Not so fast. Using this as evidence for an evolutionary justification for altruism still fails to get around the natural selection problem I described above. Furthermore, we would expect such a tendency to be showing increased genetic popularity as people who were somehow genetically disposed to serving others would first preferentially mate with like-minded (like-gened?) partners and produce offspring with the same tendency.
If it was a recessive trait, then we would expect such a couple to produce offspring that exclusively expressed that trait. They don’t. You will be hard pressed to show me any two year old who naturally is selfless, and even if you found one, show me that all of their siblings have the same trait.
If altruism is a dominant trait, that would allow for selfish offspring to be born to parents that both are carriers for selfishness. However, that doesn’t explain human history where violence and selfishness dominate, and selflessness is the exception.
A third option is that it could be a more complicated genetic interaction and depends on environmental triggers for gene expression to be activated or needs other genetic traits to work synergistically for it to be expressed. At this point, I am not aware of any research that even shows conclusively that the altruism gene exists, much less how it is passed on and under what conditions it is expressed. I again invite those who know if such research has been done to share it. There is still the obstacle of real, empirical evidence to the contrary—that our default behaviour is selfish, until something comes along and trains the individual to behave and think differently.
There is also the obstacle of evidence that altruism is a choice rather than a foregone conclusion once such a gene is expressed. In other words, once such a gene is turned on, it should direct that behaviour fairly consistently. It may subsequently be turned off again, and so on. However, a casual observation of human behaviour does not bode well for that hypothesis either.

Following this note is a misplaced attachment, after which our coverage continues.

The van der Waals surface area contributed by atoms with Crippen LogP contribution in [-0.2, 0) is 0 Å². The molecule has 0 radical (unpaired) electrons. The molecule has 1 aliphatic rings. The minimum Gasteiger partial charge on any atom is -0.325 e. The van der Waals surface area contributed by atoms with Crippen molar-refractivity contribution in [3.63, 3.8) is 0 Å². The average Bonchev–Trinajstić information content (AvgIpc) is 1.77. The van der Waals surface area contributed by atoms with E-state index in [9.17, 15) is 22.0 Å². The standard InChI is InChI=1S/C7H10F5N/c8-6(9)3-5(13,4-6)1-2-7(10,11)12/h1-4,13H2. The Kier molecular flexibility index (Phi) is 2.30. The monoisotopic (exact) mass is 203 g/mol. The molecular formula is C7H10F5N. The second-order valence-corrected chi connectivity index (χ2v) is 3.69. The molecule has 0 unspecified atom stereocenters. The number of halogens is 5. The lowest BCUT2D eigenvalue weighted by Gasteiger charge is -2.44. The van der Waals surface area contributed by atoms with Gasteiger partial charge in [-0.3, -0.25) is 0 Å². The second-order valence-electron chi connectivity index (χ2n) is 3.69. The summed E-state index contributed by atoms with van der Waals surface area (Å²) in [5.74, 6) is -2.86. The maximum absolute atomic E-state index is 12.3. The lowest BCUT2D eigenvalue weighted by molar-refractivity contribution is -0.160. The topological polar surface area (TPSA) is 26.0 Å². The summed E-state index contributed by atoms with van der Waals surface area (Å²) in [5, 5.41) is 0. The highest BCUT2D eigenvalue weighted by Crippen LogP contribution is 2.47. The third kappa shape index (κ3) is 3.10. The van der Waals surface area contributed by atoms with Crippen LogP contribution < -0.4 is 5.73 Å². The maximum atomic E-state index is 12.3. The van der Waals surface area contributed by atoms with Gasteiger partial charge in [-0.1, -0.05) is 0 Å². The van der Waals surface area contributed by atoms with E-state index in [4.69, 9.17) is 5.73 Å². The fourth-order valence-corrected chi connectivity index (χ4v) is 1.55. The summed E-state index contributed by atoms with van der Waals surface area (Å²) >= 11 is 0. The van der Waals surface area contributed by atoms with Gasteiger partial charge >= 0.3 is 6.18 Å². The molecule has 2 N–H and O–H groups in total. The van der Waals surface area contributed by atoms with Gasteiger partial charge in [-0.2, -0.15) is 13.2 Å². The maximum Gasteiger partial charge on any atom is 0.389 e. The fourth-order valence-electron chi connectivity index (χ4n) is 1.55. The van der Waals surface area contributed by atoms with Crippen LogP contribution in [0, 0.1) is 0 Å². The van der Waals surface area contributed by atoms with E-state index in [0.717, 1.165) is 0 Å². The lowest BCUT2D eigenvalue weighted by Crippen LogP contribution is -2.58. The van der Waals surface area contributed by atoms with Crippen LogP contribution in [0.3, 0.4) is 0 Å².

Again, I come back to the conclusion that the most logical cause of altruism is spiritual rather than biochemical. We want to make a difference, to help others, to leave a mark on society because we are spiritual self-aware beings created in the image of a God who loves, serves and is good. Our sin natures have corrupted that intrinsic characteristic in all of us, though to different extents, and as it is reawakened and redeemed, begins to reassert itself.
The persistent naturalist would come back arguing that the variability shown in the extent of corruption in altruism is what they would expect from a complex trait. I would argue in return that altruism’s dominance in a given population is dependent upon the spiritual/philosophical characteristics of that population’s culture, and when you remove someone from one culture and put them into another, especially at a young age, they will adopt the traits of that culture.
This alone is not proof of a non-genetic cause. But, those that have a strong religious basis for their views on altruism are more likely to keep them upon transplantation. In particular, one who has an extremely high regard for altruism is more likely to maintain and display it after transplantation to a selfish culture, than one who is from a selfish/non-altruistic culture moving to a more altruistic culture. The selfish person will more likely show more moderation in the display of their tendency when peer pressure opposes it than will the selfless person.
This trend tends to be more pronounced in someone who was selfish and has a strong conversion experience. They will hold on to their altruism more consistently than most others, even when reimmersed in a non-altruistic society. They may backslide for a bit, but their conversion will nearly always reassert itself, even in the face of opposition.
Contrast this with someone with an altruistic background who converts to a non-altruistic worldview, then is placed back into an altruistic culture. They are more likely to revert, at least in overt behaviour to greater altruism.
While even these examples are not necessarily completely convincing, they are real observable trends, and the presence of exceptions to the trends also paradoxically seem to weaken the naturalist case because the degree of variability seems to be evidence for free will while the strength of conviction by those with strong religious views, especially those with marked changes after conversion, imply something deeper than mere genetics.
Who would have thought all of this could come from asking students about their strengths and passions?